National Poetry Month starts today, and as I’m all in delight I can’t quite wait all the way until morning to begin.
When I discovered that this month exists two years ago, for some reason it resonated deeply with me even though I hadn’t written or read poetry in very long. It’s easy for me to say, I’ve never lived a Spring like that one.
But why poetry? What’s the point to poetry? Someone recently asked me this, and for the past week now I’ve been trying to answer that question.
Poetry is exactly what it appears to be. It’s a bunch of words. But it has one thing in common with other bunches of words. Like them, it becomes a language. I think about what I’ve ever written of poetry: some things are reactions to what’s going on around me, some are hidden hopes and dreams, some are observations, and all are feelings. To me poetry doesn’t seem like fancy phrases, nor sorrow and gloom—though it can sometimes qualify as both. To me it’s a medium that enables speaking of something in its most human, most precise nature, a way of expression that spoken language—merely telling or describing to someone—falls short of.
It requires your heart, your brain, and your essence. It’s a space that invites you to work with words and meanings and how they bind together to say something. And it comes from a place within you that is otherwise hard to reach.
Poetry for me, is a way to communicate what feels most real.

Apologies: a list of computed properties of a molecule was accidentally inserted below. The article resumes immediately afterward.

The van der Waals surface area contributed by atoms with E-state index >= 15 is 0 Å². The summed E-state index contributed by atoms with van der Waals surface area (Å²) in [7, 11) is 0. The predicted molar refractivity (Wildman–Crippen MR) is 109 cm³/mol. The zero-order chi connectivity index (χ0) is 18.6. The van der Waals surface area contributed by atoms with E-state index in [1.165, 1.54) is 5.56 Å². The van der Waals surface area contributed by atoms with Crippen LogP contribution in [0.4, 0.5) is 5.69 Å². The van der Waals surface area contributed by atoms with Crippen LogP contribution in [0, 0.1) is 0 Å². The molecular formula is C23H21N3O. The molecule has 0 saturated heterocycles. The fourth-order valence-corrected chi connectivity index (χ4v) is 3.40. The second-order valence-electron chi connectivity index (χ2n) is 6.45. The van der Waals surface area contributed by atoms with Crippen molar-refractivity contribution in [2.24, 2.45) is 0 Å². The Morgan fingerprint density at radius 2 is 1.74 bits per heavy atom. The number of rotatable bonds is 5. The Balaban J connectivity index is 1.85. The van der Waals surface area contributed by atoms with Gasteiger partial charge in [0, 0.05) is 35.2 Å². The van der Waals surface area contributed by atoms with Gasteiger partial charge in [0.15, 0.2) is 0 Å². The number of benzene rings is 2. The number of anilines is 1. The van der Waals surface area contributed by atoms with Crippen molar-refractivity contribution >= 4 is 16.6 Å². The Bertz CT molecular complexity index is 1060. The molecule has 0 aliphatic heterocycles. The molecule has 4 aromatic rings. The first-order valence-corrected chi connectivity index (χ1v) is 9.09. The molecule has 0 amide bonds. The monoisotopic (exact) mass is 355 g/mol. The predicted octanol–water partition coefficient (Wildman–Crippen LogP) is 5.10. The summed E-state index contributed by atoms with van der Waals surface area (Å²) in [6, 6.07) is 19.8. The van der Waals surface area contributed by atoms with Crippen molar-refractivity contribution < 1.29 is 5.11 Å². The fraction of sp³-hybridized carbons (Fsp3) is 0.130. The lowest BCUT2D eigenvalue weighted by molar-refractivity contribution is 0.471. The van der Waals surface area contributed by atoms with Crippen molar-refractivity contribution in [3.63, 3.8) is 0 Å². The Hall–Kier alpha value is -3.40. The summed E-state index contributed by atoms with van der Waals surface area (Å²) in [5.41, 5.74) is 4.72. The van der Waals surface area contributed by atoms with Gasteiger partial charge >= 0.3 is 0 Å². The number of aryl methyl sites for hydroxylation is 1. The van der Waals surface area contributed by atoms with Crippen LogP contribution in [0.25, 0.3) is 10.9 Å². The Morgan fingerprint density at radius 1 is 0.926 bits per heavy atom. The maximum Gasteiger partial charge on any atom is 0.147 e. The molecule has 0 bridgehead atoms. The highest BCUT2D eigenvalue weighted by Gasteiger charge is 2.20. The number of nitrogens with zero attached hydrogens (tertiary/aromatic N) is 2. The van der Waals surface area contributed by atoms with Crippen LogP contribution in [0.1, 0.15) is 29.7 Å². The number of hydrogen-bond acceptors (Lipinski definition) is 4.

On that note, for Day 1 I’m going to post a poem shared with me by a person very dear, someone who changed my life. And perhaps this was how I came to define poetry as I do today. This individual used a poem to describe how she had felt in a very difficult time of her life, when things had changed in a way that they could not change back, and she had felt the way this poem describes—like one whose vision has been obstructed, painfully by a splinter, and cannot be undone:
The Eye Mote, by Sylvia Plath
Blameless as daylight I stood looking
At a field of horses, necks bent, manes blown,
Tails streaming against the green
Backdrop of sycamores. Sun was striking
White chapel pinnacles over the roofs,
Holding the horses, the clouds, the leaves
Steadily rooted though they were all flowing
Away to the left like reeds in a sea
When the splinter flew in and stuck my eye,
Needling it dark. Then I was seeing
A melding of shapes in a hot rain:
Horses warped on the altering green,
Outlandish as double-humped camels or unicorns,
Grazing at the margins of a bad monochrome,
Beasts of oasis, a better time.
Abrading my lid, the small grain burns:
Red cinder around which I myself,
Horses, planets and spires revolve.
Neither tears nor the easing flush
Of eyebaths can unseat the speck:
It sticks, and it has stuck a week.
I wear the present itch for flesh,
Blind to what will be and what was.
I dream that I am Oedipus.
What I want back is what I was
Before the bed, before the knife,
Before the brooch-pin and the salve
Fixed me in this parenthesis;
Horses fluent in the wind,
A place, a time gone out of mind.